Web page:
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Old 09-27-2012, 02:33 PM   #1
rmknox
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can i get creation date using ls?


F16 32 bit ls GnU 8.12

It appears that ls -l shows me the last modification date.
Is there a way to see the creation date of a file or directory?
Is this info stored in the file system?
If so, how does one access it?

Ive read 'man ls' and 'info ls' but they don't seem to tell
 
Old 09-27-2012, 02:47 PM   #2
mennohellinga
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From the ls man page:
Quote:
-l use the long listing format
A long listing of my home directory looks like this:
Code:
[21:44:03 ~]$ ls -l
total 24
-rw-r--r-- 1 mh users   41 Sep 17 12:22 agenda
-rw-r--r-- 1 mh users   56 Sep 27 13:34 authors
-rw-r--r-- 1 mh users   15 Sep 20 18:09 deps
drwxr-xr-x 2 mh users 4096 Sep 20 19:23 Desktop
drwxr-xr-x 8 mh users 4096 Sep 21 20:12 doc
-rw-r--r-- 1 mh users  143 Sep 21 17:23 mnemonic.mm
lrwxrwxrwx 1 mh users   19 Aug 31 00:21 VirtualBox VMs -> doc/VirtualBox VMs/
[21:44:06 ~]$
The output format is
Code:
type permissions owner-user owner-group size-in-bytes month-of-last-edit day-of-last-edit time-of-last-edit filename [-> link address]
 
Old 09-27-2012, 02:52 PM   #3
rmknox
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Quote:
Originally Posted by mennohellinga View Post
From the ls man page:


A long listing of my home directory looks like this:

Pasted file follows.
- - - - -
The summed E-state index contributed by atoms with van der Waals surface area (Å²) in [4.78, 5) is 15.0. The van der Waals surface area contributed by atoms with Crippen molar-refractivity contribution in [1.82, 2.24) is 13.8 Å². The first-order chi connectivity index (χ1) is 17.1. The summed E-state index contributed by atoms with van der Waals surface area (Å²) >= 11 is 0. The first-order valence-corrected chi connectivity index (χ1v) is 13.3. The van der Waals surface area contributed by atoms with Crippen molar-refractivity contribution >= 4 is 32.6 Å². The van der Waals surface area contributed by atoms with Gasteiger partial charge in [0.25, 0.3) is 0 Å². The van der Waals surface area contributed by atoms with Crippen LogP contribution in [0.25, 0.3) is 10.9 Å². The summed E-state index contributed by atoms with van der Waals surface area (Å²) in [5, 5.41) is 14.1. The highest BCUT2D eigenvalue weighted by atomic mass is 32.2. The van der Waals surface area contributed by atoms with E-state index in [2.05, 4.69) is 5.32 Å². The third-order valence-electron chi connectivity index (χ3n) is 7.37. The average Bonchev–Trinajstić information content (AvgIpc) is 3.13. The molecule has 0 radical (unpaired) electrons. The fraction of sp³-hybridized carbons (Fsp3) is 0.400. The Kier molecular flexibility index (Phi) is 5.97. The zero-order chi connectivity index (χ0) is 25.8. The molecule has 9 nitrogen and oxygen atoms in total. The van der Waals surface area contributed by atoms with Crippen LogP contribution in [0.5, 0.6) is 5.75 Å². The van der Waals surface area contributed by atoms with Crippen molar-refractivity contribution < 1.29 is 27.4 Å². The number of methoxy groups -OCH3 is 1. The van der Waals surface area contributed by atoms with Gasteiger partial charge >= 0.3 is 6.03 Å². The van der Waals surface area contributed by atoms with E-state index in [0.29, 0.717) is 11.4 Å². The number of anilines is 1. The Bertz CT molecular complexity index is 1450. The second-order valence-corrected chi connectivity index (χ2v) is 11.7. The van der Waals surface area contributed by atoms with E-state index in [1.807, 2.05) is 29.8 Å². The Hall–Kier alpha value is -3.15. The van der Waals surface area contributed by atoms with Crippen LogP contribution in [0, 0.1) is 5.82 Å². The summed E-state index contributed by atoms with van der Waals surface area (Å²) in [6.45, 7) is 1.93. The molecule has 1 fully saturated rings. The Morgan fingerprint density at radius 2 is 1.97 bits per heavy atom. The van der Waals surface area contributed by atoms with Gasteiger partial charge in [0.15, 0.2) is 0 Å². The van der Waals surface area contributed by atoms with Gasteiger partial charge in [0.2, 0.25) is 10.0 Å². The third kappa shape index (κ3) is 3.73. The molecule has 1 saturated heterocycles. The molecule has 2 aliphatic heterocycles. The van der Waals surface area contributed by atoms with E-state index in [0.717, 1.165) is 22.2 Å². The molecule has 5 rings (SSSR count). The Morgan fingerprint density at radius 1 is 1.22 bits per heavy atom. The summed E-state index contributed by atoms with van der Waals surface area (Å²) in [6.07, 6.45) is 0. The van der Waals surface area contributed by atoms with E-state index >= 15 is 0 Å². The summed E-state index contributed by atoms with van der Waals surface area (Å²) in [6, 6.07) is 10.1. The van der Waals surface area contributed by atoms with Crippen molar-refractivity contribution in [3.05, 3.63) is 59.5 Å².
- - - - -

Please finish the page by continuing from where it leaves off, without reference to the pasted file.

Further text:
Code:
[21:44:03 ~]$ ls -l
total 24
-rw-r--r-- 1 mh users   41 Sep 17 12:22 agenda
-rw-r--r-- 1 mh users   56 Sep 27 13:34 authors
-rw-r--r-- 1 mh users   15 Sep 20 18:09 deps
drwxr-xr-x 2 mh users 4096 Sep 20 19:23 Desktop
drwxr-xr-x 8 mh users 4096 Sep 21 20:12 doc
-rw-r--r-- 1 mh users  143 Sep 21 17:23 mnemonic.mm
lrwxrwxrwx 1 mh users   19 Aug 31 00:21 VirtualBox VMs -> doc/VirtualBox VMs/
[21:44:06 ~]$
Hi menn... - but is this the creation date or the last mod date? I bvelieve it is the last mod date. If so, how do I get the creation date?

The output format is
Code:
type permissions owner-user owner-group size-in-bytes month-of-last-edit day-of-last-edit time-of-last-edit filename [-> link address]
OK - thanks - but isn't this the last mod date? I want the creation date.
 
Old 09-27-2012, 02:54 PM   #4
Thor_2.0
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Umm, I hate to break it to you, but as far as I know, you can't it does'nt seem to be stored anywhere. There is a last-modified time (shown by "ls -l"), a last-accessed time (shown by "ls -lu") and an inode change time (shown by "ls -lc")....sorry...

Thor
 
Old 09-27-2012, 03:07 PM   #5
colucix
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The ext2/ext3 filesystems don't store the creation time of a file, but the last time at which the inode of the file has been updated. This is called "change time" usually named ctime. It reflects the time of creation until the access permissions or the ownership are not changed. For this reason you cannot trust this timestamp to reveal the creation date of a file. On the contrary the ext4 filesystem adds support for the storage of the true creation date, but as far as I know the libraries and utilities in Linux have not been updated in order to use it.

Regarding your question, you can visualize the "change time" using the stat command or the option -c of ls, e.g.
Code:
$ stat file
  File: `file'
  Size: 0               Blocks: 0          IO Block: 4096   regular empty file
Device: 808h/2056d      Inode: 3146149     Links: 1
Access: (0755/-rwxr-xr-x)  Uid: ( 1000/    alex)   Gid: (  100/   users)
Access: 2012-09-27 21:57:35.189775325 +0200
Modify: 2012-09-27 21:57:35.189775325 +0200
Change: 2012-09-27 22:07:05.726766177 +0200
$ ls -lc file
-rwxr-xr-x 1 alex users 0 Sep 27 22:07 file
keeping in mind it's not a creation date.

Edit: sorry Thor for the redudancy, I didn't see your post before submitting mine.

Last edited by colucix; 09-27-2012 at 03:09 PM.
 
Old 09-27-2012, 03:12 PM   #6
Thor_2.0